An increasing number of people are going blind due to climate change, according to recent research.
Researchers from Canada analyzed data from 1.7 million persons in all 50 US states to determine the prevalence of visual impairment. They discovered that the risk of severe visual impairment was about 50% higher in warmer locations than colder ones.
Stronger UV light causes discomfort and illness, and it also affects the cornea, lens, and retina. Since average worldwide temperatures have increased by two degrees Fahrenheit (1.1 degrees Celsius) since the late 1800s due to global warming, the findings were deemed ‘very alarming’ by scientists.
A gerontologist at the University of Toronto named Esme Fuller-Thomson co-authored the study. Thomson, who heads the Institute of Life Course Aging at the University of Toronto, said the link between temperature and vision impairment is very worrying.
People aged 65 and up were analyzed in research published in Ophthalmic Epidemiology between 2012 and 2017.
Participants were asked if the respondent “is blind or has serious difficulty seeing even when wearing glasses” for the poll.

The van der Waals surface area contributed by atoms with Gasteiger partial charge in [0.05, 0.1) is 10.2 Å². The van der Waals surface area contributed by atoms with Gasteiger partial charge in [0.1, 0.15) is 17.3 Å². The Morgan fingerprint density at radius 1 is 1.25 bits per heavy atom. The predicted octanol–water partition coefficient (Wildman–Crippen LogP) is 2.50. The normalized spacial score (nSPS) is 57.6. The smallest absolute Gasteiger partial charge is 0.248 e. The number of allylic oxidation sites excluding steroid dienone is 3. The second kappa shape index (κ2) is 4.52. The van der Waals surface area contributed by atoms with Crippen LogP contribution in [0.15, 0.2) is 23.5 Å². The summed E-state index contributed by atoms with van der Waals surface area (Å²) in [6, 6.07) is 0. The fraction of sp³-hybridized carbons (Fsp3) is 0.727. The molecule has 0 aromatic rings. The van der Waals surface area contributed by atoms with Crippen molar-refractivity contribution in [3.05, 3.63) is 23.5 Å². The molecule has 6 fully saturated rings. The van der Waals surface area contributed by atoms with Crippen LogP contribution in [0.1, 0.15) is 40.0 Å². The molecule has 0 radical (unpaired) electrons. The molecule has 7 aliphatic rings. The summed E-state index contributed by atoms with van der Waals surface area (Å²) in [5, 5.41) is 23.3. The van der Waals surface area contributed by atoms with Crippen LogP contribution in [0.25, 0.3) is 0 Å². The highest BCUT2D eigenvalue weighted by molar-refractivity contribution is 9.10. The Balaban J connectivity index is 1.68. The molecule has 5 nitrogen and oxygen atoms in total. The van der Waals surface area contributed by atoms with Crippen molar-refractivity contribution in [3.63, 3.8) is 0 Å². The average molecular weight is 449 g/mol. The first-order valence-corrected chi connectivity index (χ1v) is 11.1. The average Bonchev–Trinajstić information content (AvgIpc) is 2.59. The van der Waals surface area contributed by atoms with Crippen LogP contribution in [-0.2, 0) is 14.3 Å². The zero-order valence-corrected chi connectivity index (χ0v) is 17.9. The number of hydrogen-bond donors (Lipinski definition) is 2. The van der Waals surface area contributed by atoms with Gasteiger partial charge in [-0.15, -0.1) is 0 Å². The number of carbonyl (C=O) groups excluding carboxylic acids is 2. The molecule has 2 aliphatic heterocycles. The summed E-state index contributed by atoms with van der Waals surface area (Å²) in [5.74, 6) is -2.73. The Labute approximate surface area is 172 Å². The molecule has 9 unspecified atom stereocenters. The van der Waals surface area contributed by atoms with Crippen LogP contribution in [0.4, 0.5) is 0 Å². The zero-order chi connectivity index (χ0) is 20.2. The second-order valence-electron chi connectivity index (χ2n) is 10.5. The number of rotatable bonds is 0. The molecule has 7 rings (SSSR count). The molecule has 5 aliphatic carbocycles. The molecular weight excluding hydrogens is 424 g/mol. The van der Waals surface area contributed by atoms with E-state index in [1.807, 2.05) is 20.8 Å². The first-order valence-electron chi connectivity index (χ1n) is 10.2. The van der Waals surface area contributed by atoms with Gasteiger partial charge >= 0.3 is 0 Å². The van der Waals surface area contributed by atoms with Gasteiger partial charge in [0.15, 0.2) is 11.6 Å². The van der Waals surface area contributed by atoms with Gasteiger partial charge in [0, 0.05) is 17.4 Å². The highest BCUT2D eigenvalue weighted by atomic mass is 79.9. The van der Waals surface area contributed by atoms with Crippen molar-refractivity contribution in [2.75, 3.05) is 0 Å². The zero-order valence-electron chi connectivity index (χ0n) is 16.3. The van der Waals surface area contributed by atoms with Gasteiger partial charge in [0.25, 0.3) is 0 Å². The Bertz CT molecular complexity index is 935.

Those who said “yes” were diagnosed with severe myopia.
Cataracts, in which the lens of the eye gets hazy and is one of the significant causes of blindness in the US, glaucoma, in which the optic nerve is injured; and conjunctivitis, in which the lining of the eye becomes inflamed owing to irritation or infection, were all disorders that patients were likely to have experienced.
Those in warmer states, such as Florida, Texas, and Georgia, were in greater danger than those in colder states, like New York and Maine, where the average temperature is below 50 degrees Fahrenheit.
Twenty-four percent more people in states like Virginia, Kentucky, and California — where yearly temperatures hover around 55 to 59.99 degrees Fahrenheit — suffer from visual impairment.
The percentage of people having trouble increased by 14% in states where the average temperature is between 50 and 54.99 degrees Fahrenheit.
Researchers cautioned that the study could not definitively link higher temperatures to eyesight impairment due to its observational nature. They emphasized the need for more studies.
However, in the research, the group led by the University of Toronto presented several potential explanations for why higher temperatures were associated with an increased risk of eye disorders.